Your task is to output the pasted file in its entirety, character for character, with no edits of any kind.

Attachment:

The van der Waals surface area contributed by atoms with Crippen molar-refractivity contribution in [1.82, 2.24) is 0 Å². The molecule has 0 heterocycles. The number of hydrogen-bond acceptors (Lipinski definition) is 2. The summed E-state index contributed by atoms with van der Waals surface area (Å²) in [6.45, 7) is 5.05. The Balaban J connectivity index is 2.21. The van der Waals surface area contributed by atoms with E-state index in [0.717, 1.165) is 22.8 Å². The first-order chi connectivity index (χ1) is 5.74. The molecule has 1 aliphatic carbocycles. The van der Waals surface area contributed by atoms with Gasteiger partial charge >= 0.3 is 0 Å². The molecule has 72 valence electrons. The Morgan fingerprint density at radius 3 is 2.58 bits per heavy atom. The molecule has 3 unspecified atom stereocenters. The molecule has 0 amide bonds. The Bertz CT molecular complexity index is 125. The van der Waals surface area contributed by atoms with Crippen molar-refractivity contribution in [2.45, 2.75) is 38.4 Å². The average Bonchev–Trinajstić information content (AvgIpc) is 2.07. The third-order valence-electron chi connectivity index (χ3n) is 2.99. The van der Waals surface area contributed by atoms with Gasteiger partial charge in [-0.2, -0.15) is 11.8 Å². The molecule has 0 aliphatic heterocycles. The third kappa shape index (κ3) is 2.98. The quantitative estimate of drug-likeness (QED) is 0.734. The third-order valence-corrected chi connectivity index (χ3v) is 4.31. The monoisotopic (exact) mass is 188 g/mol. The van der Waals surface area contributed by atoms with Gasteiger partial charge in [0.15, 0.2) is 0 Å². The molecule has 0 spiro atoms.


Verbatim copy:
The van der Waals surface area contributed by atoms with Crippen molar-refractivity contribution in [1.82, 2.24) is 0 Å². The molecule has 0 heterocycles. The number of hydrogen-bond acceptors (Lipinski definition) is 2. The summed E-state index contributed by atoms with van der Waals surface area (Å²) in [6.45, 7) is 5.05. The Balaban J connectivity index is 2.21. The van der Waals surface area contributed by atoms with E-state index in [0.717, 1.165) is 22.8 Å². The first-order chi connectivity index (χ1) is 5.74. The molecule has 1 aliphatic carbocycles. The van der Waals surface area contributed by atoms with Gasteiger partial charge >= 0.3 is 0 Å². The molecule has 72 valence electrons. The Morgan fingerprint density at radius 3 is 2.58 bits per heavy atom. The molecule has 3 unspecified atom stereocenters. The molecule has 0 amide bonds. The Bertz CT molecular complexity index is 125. The van der Waals surface area contributed by atoms with Crippen molar-refractivity contribution in [2.45, 2.75) is 38.4 Å². The average Bonchev–Trinajstić information content (AvgIpc) is 2.07. The third-order valence-electron chi connectivity index (χ3n) is 2.99. The van der Waals surface area contributed by atoms with Gasteiger partial charge in [-0.2, -0.15) is 11.8 Å². The molecule has 0 aliphatic heterocycles. The third kappa shape index (κ3) is 2.98. The quantitative estimate of drug-likeness (QED) is 0.734. The third-order valence-corrected chi connectivity index (χ3v) is 4.31. The monoisotopic (exact) mass is 188 g/mol. The van der Waals surface area contributed by atoms with Gasteiger partial charge in [0.15, 0.2) is 0 Å². The molecule has 0 spiro atoms.